• Allocation of funds from Clean Water, Land, and Legacy Amendment
• GRAD Test/Testing Reform/ Stabilize education funding
• Implement Minnesota Climate Change Advisory Group recommendations/Renewable Energy Standards
• Stranger Oriented Life Insurance
• Farmer-Lender Mediation Act Authorization extension
• Small Bonding bill
• College Affordability/College Readiness and Retention
• Juvenile Justice Initiatives/Data Privacy Issues
• Elections Law
• Role of Nuclear Energy in Minnesota’s energy portfolio/Greenhouse Gas reductions
• Health Care Reform/Pharmaceutical Reform/Children’s health insurance
• Minimum Wage/Consumer cost savings measures
• Pensions
• Local Government Aid reform
While this list is a partial glimpse at the range and scope of issues and topics that may be discussed this session, it is by no means an exclusive list. I am sure to be writing about the specifics of these and other policy issues as we begin our work next week.

Looking Ahead

Wednesday, December 17th, 2008

Solving the near and long-term state budget deficits will be the primary focus of the 2009 Legislative session.  State economists warn this is the longest recession since WWII and it likely will take longer for the state to emerge successfully than in past recessions.  Therefore, the legislature will be focused on long-term, fiscally responsible policies that set up the state for future success.  That will require a combination of government reforms, reasonable spending reductions, and a commitment to preserve the things that have made Minnesota a national leader in the past.

The state’s economists attribute the steep decline to overall economic performance and the current recession, which began in December 2007.  Minnesota lost more than 42,000 jobs from October 2007 to October 2008, and the state is expected to lose as many as 77,000 jobs in 2009.  The key to emerging from the recession will be job creating policies that will attract new economic activity to Minnesota.  Growing opportunities and jobs in the biosciences, renewable energy, and rural economic development should be a high priority.  Improving the business climate and targeted investments toward job creation, such as “angel” tax credits or support for local economic development programs like the MN Investment fund can help us reach some of those goals.

Obviously, the state will need to take a close look at existing program, agencies, and expenditures, and review them using the following 3 questions:

1.  Is this expenditure an appropriate governmental purpose authorized by our laws and Constitution?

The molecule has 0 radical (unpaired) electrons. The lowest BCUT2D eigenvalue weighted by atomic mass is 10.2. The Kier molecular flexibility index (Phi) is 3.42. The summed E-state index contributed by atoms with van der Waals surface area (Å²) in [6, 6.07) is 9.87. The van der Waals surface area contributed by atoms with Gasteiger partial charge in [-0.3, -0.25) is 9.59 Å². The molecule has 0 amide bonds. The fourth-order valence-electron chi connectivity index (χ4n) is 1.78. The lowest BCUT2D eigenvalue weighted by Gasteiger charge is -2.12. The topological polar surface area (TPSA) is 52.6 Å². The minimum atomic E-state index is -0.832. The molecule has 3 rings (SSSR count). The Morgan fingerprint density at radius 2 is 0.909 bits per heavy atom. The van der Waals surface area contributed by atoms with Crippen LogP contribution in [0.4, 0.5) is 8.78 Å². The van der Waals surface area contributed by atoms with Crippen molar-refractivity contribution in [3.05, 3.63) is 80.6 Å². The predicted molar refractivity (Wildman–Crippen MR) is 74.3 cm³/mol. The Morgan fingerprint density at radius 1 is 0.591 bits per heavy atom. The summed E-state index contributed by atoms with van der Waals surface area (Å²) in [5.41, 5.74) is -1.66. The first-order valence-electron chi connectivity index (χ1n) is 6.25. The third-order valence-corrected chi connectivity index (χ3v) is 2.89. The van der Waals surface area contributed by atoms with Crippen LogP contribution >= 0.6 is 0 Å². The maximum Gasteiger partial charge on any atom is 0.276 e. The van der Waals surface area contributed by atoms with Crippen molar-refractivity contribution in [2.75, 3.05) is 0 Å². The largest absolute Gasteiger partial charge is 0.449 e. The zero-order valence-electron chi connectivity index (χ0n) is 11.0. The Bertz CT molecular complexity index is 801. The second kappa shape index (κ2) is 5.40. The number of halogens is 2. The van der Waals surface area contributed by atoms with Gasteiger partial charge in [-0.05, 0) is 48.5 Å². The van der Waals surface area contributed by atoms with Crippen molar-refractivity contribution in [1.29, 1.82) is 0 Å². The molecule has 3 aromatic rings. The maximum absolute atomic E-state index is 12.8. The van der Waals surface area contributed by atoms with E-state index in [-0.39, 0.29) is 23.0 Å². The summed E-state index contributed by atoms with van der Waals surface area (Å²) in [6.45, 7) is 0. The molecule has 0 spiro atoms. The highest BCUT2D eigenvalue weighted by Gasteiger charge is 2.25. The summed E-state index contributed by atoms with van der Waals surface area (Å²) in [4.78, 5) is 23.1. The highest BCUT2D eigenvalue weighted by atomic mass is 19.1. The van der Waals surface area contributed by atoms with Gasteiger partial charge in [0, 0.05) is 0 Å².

2. Is this expenditure necessary, especially in difficult economic times?

3.  Is this expenditure actually producing the intended result, or is there a more efficient and economical way to accomplish this legitimate state purpose?

We need to look at ways to give relief to local governments and school districts.  This means taking a hard look at existing mandates and allowing those local units of government more autonomy in moving existing resources to meet existing and essential needs.  We need to collaborate and coordinate for more efficient public services in areas of transportation, buying power, combined billing, delivery of service, and administration.

This will be a difficult session, but it is imperative that the Senate, House, Governor, Republicans, and Democrats all get on the same page to come up with solutions that will help lead Minnesota out of this recession.  I will continue to lay out some ideas as to how we can do that in the next several weeks leading up to the January 6 session. Please feel to contact me with your ideas as well.

Mill Towns Trail

Thursday, September 11th, 2008

The Friends of the Mill Towns Trail are excited about projects that may come to fruition by this time next year. I attended a meeting last night in Dundas with some of the Trails faithful describing what’s next for the trail.

There are 3 projects on the horizon. A bridge will be erected across the Cannon River in Northfield near Walgreen’s connecting to an underpass of Hwy 3. Some additional trail will be built west of Cannon Falls and another bridge will be built in Faribault which will include underpass access for both Hwys. 21 and Hwy 3 north of town. This is exciting stuff for trail enthusiasts. They have worked tirelessly to raise money to complete a trail providing the missing link between Mankato and Red Wing.

Money has come from several sources. The Northfield Bike tour this past weekend, as part of the Defeat of Jesse James Day celebration, netted nearly $16,000, two thirds of which will go to the Mill Towns trail.   Over 1300 riders took part.  Hats off to the Northfield Rotary club for organizing the event and for their generous donations over the years to the trail group. Local initiatives and cooperation are very effective in leveraging federal dollars and grant money. The trail received a federal grant several years ago. State money from the capital bonding bill brought in about $650,000 from the last session. And the DNR, an advocate for completion of the trail, has recently come through with lottery money for the trail.

There is still much to be done. Accessing right of ways, purchasing abandoned rail, completing trail heads and facilities, and maintaining existing trail is costly and involves long term commitment. The economic and recreational benefits for towns like Dundas and Northfield are worth the effort. We should all get behind these types of partnerships.

For more info about the trail: http://www.milltownstrail.org/

Vote Kevin Dahle 2012